The long-awaited Domestic Abuse Bill 2019-2021 is on its way through parliament. Despite the delay in its delivery, the Bill will implement much needed changes to increase protection for survivors of domestic abuse and consistency within the courts. Frustratingly for many, the Bill still does not go far enough towards protecting the most vulnerable survivors of abuse.
Why do we need a Domestic Abuse Bill?
Domestic abuse is an issue which cuts across multiple areas of the law. Perpetrators of domestic abuse can be prosecuted under criminal law for offences with survivors attending courts as witnesses. Survivors of abuse can apply to the family courts for protective injunctions but also often face their abusers as part of divorce, financial remedy and child contact proceedings. For years, campaigners have called for reform and enhanced protection for vulnerable survivors not only in law but throughout the legal process.
Where is the Bill now?
Despite its importance, the issue of domestic abuse has not been at the fore of the political agenda. The surge in governmental and media attention that the issue received during the COVID-19 lockdown is not representative of its treatment prior to the pandemic. In fact, the Domestic Violence and Abuse Bill was first promised in the Queen’s Speech in 2017. After a lengthy consultation period and having faced significant delays as a result of Brexit, the Domestic Abuse Bill 2017-19 was not introduced in the House of Commons until July 2019. Then before its second reading, parliament was prorogued and the Bill fell away.
The Domestic Abuse Bill 2019-2021 was reintroduced in March 2020 and has now been through the House of Commons. It is currently at the second stage on its way through the House of Lords (Second Reading). The Second Reading, which is the general debate on all aspects of the Bill, is yet to be scheduled. The Bill will then continue through the Lords and if there are any amendments, it will return to the Commons for consideration. If there are no amendments, the Bill will progress to receive the royal ascent.
What are the key provisions under the Bill?
In addition to establishing in law the office of the Domestic Abuse Commissioner to provide public leadership on domestic abuse, the Bill includes the following key provisions:
1. Statutory definition of domestic abuse
There is currently no legal definition of domestic abuse, instead a cross-governmental definition is used. The Bill creates a statutory definition of domestic abuse, which recognises that abuse includes emotional, coercive and controlling behaviour and economic abuse. The Bill also recognises that domestic abuse can impact a child who sees, hears or experiences the effects of the abuse, and treats these children as survivors of domestic abuse in their own right where they are related to either the abuser or the abused.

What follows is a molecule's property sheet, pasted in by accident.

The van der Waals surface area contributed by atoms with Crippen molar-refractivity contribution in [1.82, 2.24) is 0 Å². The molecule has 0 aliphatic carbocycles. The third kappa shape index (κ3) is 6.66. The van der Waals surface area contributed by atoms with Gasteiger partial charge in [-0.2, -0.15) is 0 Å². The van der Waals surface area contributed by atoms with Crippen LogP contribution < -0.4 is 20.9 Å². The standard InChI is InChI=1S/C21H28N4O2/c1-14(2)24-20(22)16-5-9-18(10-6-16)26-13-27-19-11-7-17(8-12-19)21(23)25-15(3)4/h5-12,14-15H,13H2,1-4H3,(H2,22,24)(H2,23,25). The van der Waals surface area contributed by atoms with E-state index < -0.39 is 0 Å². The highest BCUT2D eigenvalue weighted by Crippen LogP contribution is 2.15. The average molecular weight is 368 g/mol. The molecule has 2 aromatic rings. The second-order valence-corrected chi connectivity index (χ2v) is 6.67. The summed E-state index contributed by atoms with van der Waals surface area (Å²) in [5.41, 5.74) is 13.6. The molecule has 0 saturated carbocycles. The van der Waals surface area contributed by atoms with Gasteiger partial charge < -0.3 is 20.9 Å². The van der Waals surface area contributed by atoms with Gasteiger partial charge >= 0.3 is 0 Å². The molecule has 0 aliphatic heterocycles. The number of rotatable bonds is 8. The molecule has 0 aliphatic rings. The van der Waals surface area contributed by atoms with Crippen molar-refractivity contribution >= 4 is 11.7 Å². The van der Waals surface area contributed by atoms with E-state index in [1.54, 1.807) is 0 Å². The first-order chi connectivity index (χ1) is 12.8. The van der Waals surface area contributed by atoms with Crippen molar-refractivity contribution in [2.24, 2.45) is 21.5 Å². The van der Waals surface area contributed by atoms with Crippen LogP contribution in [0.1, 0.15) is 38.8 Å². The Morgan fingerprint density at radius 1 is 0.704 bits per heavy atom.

2. Domestic Abuse Protection Notices and Domestic Abuse Protection Orders
The Bill provides for a new Domestic Abuse Protection Notice (DAPN) and Domestic Abuse Protection Order (DAPO), which will replace the current Domestic Violence Protection Notices (DVPN) and Domestic Violence Protection Orders (DVPOs). The new mechanisms will provide immediate protection for survivors following incidents of abuse and have a broader scope than the previous provisions. DAPNs will function much like the previous DVPNs – they will be issued by the police and can require a perpetrator to leave the survivor’s home for up to 48 hours.
As with DVPOs, the police will be able to apply for a DAPO at a magistrates’ court to provide protection for survivors where there is insufficient evidence to charge a perpetrator. DAPOs will also draw together the current regime of the various family and criminal protective orders available whilst broadening the scope of the court’s powers. Using DAPOs, the courts will be able to impose prohibitions of perpetrators such as restricting any form of contact with the survivor. DAPOs will also be able to impose positive requirements on perpetrators for instance requiring them to attend behavioural change programmes, alcohol or substance abuse programmes or mental health assessments. The Bill empowers courts to use electronic monitoring to supervise a perpetrator’s compliance with a DAPO. A key change here is that survivors themselves and specified third parties (such as friends or family members of the survivor or specialist support workers) will be able to apply for DAPOs directly to the family courts. The criminal, family and civil courts will also be able to make a DAPO during existing court proceedings. Breach of a DAPO will be a criminal offence with a maximum penalty of up to five years’ imprisonment, or a fine, or both. It will also be dealt with as civil contempt of court.
The other protective orders which are currently available such as non-molestation orders and restraining orders will remain in place so that they can be used in non-domestic abuse cases.